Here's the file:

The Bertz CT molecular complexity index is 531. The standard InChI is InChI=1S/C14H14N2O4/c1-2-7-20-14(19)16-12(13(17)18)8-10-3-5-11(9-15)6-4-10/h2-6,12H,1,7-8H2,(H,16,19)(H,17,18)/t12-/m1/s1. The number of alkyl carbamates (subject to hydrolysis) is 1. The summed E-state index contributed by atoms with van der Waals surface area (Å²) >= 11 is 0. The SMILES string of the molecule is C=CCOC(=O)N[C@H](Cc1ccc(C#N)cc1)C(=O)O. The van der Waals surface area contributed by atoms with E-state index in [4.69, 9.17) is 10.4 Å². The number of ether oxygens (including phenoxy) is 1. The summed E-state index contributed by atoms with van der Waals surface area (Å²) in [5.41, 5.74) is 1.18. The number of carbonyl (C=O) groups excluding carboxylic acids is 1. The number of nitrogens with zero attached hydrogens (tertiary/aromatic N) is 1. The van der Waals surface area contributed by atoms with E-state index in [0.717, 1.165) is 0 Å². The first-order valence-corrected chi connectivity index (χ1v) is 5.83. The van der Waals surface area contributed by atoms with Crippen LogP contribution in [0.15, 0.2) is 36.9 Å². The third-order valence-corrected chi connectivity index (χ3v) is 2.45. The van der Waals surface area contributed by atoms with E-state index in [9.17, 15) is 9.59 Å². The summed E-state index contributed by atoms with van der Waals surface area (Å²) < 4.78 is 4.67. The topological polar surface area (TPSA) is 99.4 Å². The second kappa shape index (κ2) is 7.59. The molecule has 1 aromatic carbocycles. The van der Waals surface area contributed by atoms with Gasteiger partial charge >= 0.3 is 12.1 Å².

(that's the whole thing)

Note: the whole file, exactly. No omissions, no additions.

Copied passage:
The Bertz CT molecular complexity index is 531. The standard InChI is InChI=1S/C14H14N2O4/c1-2-7-20-14(19)16-12(13(17)18)8-10-3-5-11(9-15)6-4-10/h2-6,12H,1,7-8H2,(H,16,19)(H,17,18)/t12-/m1/s1. The number of alkyl carbamates (subject to hydrolysis) is 1. The summed E-state index contributed by atoms with van der Waals surface area (Å²) >= 11 is 0. The SMILES string of the molecule is C=CCOC(=O)N[C@H](Cc1ccc(C#N)cc1)C(=O)O. The van der Waals surface area contributed by atoms with E-state index in [4.69, 9.17) is 10.4 Å². The number of ether oxygens (including phenoxy) is 1. The summed E-state index contributed by atoms with van der Waals surface area (Å²) in [5.41, 5.74) is 1.18. The number of carbonyl (C=O) groups excluding carboxylic acids is 1. The number of nitrogens with zero attached hydrogens (tertiary/aromatic N) is 1. The van der Waals surface area contributed by atoms with E-state index in [0.717, 1.165) is 0 Å². The first-order valence-corrected chi connectivity index (χ1v) is 5.83. The van der Waals surface area contributed by atoms with Crippen LogP contribution in [0.15, 0.2) is 36.9 Å². The third-order valence-corrected chi connectivity index (χ3v) is 2.45. The van der Waals surface area contributed by atoms with E-state index in [9.17, 15) is 9.59 Å². The summed E-state index contributed by atoms with van der Waals surface area (Å²) < 4.78 is 4.67. The topological polar surface area (TPSA) is 99.4 Å². The second kappa shape index (κ2) is 7.59. The molecule has 1 aromatic carbocycles. The van der Waals surface area contributed by atoms with Gasteiger partial charge >= 0.3 is 12.1 Å².